KIMG0290_zpsiqi1pwiq.jpg

I have a few areas to bevel then I can get the rest of this frame tack welded together. So far so good, yea!!!

Mike

RandyFet likes this

Share this post


Link to post
Share on other sites

As all the tack welding was taken care of and a few other details completed, its weld time. I would have loved to just run 4ea long beads all the way around as that would be really fun, yea, that would turn out great lol. I have taken my time and not gone very fast at all. I stitch welded all over and let it cool. Flipped the frame over and repeated. I kept the majority of this fairly cool to the touch, as in not super heating the entire frame. The entire time i have been welding over the past few days I have heard only two tacks pop. Both of them were on the frame side that I had just put in place. It isn't warping, thankfully, and I have just a little more to do. While it is cooling I have started the legs with their attachment plates. More to come...

KIMG0291_zpsshkelyfy.jpg

Share this post


Link to post
Share on other sites

Funtastic! If it does end up twisting that'll give you an excuse to build a mega press :)

Share this post


Link to post
Share on other sites

No need to call for help from the Road Runner just yet, I think it might just work. I just hope I do not come across the preverbal "cliff" lol...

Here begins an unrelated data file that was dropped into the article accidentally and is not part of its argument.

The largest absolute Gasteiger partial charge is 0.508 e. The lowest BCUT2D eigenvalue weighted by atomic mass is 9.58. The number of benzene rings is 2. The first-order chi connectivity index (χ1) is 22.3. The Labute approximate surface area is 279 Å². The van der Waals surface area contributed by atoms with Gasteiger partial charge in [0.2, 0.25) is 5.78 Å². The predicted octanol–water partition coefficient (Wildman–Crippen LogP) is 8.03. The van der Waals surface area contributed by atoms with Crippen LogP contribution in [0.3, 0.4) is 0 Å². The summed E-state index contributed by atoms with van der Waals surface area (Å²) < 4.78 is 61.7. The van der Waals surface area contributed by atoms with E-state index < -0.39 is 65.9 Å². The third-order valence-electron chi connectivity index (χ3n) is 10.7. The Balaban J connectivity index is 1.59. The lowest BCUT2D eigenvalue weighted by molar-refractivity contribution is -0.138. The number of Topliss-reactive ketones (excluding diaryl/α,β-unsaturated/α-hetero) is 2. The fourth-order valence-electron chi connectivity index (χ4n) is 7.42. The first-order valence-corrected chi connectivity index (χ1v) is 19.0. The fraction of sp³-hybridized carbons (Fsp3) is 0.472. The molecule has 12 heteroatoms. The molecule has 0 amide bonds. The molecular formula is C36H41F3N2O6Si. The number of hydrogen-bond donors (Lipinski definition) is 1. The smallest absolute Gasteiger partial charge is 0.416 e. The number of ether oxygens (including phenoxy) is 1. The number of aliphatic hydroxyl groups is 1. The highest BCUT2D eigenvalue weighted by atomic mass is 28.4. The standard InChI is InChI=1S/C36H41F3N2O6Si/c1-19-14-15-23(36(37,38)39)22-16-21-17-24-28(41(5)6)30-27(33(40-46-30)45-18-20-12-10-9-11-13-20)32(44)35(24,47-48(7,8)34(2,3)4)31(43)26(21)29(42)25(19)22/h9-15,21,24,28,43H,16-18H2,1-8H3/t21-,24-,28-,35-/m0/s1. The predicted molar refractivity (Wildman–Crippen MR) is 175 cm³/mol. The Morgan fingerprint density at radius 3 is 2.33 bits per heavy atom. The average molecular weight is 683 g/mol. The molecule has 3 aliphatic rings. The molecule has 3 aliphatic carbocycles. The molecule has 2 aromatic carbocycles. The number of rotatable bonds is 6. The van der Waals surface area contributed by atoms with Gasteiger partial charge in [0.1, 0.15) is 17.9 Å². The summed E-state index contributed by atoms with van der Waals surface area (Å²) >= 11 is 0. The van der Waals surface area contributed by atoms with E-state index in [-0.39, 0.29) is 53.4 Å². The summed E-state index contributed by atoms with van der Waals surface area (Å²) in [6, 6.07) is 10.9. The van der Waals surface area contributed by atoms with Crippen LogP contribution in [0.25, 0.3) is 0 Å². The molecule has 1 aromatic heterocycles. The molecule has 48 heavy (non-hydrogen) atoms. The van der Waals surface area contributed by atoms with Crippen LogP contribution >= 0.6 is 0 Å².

I had some drops left over from my chassis table and thought it would make a nice front leg. It is 4" x 4" x 3/16" with a plate that will be bolted to a mount constructed out of a shorter drop of 4" x 4" tube. The mount will be boxed in and is contoured to fit the bottom of the frame. Need to get some fasteners...

KIMG0294_zps6huozo87.jpg

I haven't built the removable anvil holder yet, so I got it mostly together this afternoon. I added some 5/16-18tpi adjustment set screw provisions (just in case) for possible fine tuning. These parts were cut using a keyed style fitment, note the four alignment holes in the plate, which didn't burn out too nicely lol.

KIMG0292_zpspfrevg0k.jpg

The keyed assembly went together nicely, after getting rid of a few chewy areas and a little more beveling. It was tack welded in place.

KIMG0295_zpsqu9qr97i.jpg

A little while later, we have a fully welded part. I welded it so that it can be ground flush on most of the seams, so it will look like the rest of the frame.